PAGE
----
AFC South Predictions: From the Best to the Rest (Part One)
I spent all offseason trying to convince myself that the Houston Texans were not for real. After years of constantly being projected as the next team that will “take a big step forward” and always falling shy of those high expectations, I almost couldn’t handle it when the team finally put a full season together and made the playoffs. The Texans showed true toughness, which is the quality they lacked in previous seasons, by overcoming the loss of their main signal caller, Matt Schaub, and still managing to win a playoff game with an inexperienced back-up. They even gave the Ravens all they could handle in the Division Championship game the following week.
My reason for still refusing to believe in Houston was that I was trying to rationalize their defensive improvement as purely scheme related. Prior to the 2011 season the Texans finally took a step in the right direction toward improving their defense by bringing in Wade Phillips to run his 3-4 scheme. I have written before about how scheme changes can produce immediate, but not necessarily lasting, results. Often it takes the league a while to catch up to the new changes and adjust their game plans accordingly. This is what I was trying to convince myself of – that the Houston improvement was due to the 3-4 switch and that last season was their peak, and it would be all downhill from here. In reality I was fooling myself.
Phillips’ scheme and experience were certainly two huge factors in Houston’s defensive turnaround, but not as much as the talent level on that side of the ball. Last season the Texans added JJ Watt and Brooks Reed, two players who teamed with Connor Barwin, Brian Cushing, Shaun Cody and Demeco Ryans (departed to Philly) to form a formidable front seven. The players also fit the scheme well and the Houston defense took off like never before. It is the talent of these young players, who should continue to improve, that will ensure that the Houston defense plays like a top-end unit again this season and possibly for many more in the future.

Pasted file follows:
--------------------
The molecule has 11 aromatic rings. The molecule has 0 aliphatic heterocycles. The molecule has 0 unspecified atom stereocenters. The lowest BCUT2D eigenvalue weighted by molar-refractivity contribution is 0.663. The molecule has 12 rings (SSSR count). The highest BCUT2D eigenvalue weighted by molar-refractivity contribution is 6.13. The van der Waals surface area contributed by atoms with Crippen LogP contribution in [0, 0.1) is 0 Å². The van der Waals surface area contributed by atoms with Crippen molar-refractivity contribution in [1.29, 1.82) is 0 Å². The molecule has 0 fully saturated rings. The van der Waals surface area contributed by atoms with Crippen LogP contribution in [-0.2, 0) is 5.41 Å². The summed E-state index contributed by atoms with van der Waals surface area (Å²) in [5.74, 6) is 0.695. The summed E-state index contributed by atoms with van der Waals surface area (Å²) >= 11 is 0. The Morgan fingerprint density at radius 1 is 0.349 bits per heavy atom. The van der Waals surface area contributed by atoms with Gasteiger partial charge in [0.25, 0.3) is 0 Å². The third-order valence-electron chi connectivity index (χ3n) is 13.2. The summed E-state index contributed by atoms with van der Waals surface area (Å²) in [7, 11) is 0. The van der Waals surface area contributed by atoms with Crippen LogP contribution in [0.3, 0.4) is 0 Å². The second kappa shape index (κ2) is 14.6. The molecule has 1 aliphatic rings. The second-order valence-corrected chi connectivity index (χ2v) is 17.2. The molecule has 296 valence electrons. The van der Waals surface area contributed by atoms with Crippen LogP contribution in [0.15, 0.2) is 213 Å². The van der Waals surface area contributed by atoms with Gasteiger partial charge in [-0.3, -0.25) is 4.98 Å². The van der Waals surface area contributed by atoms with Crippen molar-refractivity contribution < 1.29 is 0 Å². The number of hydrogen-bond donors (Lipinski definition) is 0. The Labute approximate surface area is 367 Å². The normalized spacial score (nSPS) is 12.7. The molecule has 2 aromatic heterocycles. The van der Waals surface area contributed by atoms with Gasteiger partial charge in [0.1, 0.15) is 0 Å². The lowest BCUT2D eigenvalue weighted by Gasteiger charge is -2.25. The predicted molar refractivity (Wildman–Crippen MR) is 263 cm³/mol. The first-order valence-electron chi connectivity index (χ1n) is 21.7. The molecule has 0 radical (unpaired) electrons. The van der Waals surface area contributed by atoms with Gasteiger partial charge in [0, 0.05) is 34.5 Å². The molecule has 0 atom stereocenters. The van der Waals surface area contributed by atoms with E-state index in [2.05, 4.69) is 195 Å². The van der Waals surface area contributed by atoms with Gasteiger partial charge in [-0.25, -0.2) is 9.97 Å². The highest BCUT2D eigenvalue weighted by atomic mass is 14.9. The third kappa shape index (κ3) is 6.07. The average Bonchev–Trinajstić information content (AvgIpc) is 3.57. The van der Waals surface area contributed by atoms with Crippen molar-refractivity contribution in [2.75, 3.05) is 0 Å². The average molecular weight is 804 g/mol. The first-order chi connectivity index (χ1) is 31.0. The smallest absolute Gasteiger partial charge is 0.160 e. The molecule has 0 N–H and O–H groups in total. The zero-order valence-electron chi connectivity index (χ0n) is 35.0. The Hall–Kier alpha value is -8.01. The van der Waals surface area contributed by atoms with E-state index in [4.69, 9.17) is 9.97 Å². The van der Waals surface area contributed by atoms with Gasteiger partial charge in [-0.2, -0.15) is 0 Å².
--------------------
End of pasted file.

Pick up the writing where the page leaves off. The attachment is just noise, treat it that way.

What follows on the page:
Houston also made questionable offseason decisions, which made me wonder if they could repeat. Instead of locking up a dominating defensive player at a key position (DE/OLB Mario Williams) the Texans instead decided to pay big money to running back Arian Foster. This move, combined with the decision to let the entire right side of their offensive line leave, seemed highly risky. Houston has had a very strong run game for years and part of that success was because of their consistent line play from year to year. The run game has reached new heights with the addition of Foster, but one of the easiest players to replace in the league right now is a running back. It would be difficult to find a dynamic player like Foster, but a dynamic running back is not necessary for success. You simply need a good player, and the Texans already have one of those on their team in Ben Tate.
For a fraction of the cost of Foster, the Texans could have locked up Tate long-term and got, say, 85% of Foster’s production at a greatly reduced price. It will be much tougher for the Texans to replace their strong offensive line players, and pretty much impossible for them to replace what they had with Mario Williams.
I still fear these moves may hurt the Texans in the long-run, but I think they will be able to make it through this season in fine shape. Williams was not a big part of the Texans run last season because he played only five games and Houston as mentioned, has plenty of young talent to fill the gap. On the offensive front Houston chose to let those linemen go with back-ups already on the roster ready to replace them. I think I have to give the Texans some of the benefit of the doubt in this are considering the strong drafts they have put together in recent years.
The Texans may fail to improve upon last season, but they are clearly the class of their division. A strong divisional record will propel them into the playoffs once again. I am not as high on Houston once they reach the postseason as many prognosticators who are picking them to make the Super Bowl are, because they have never proven they can beat elite competition, but getting there should not be a problem.
So there you have the winners of the AFC South – the Houston Texans. Check back tomorrow morning as I round out “The Rest” of the division.
You can find analysis of other divisions by visiting my column, “3rd String NFL“.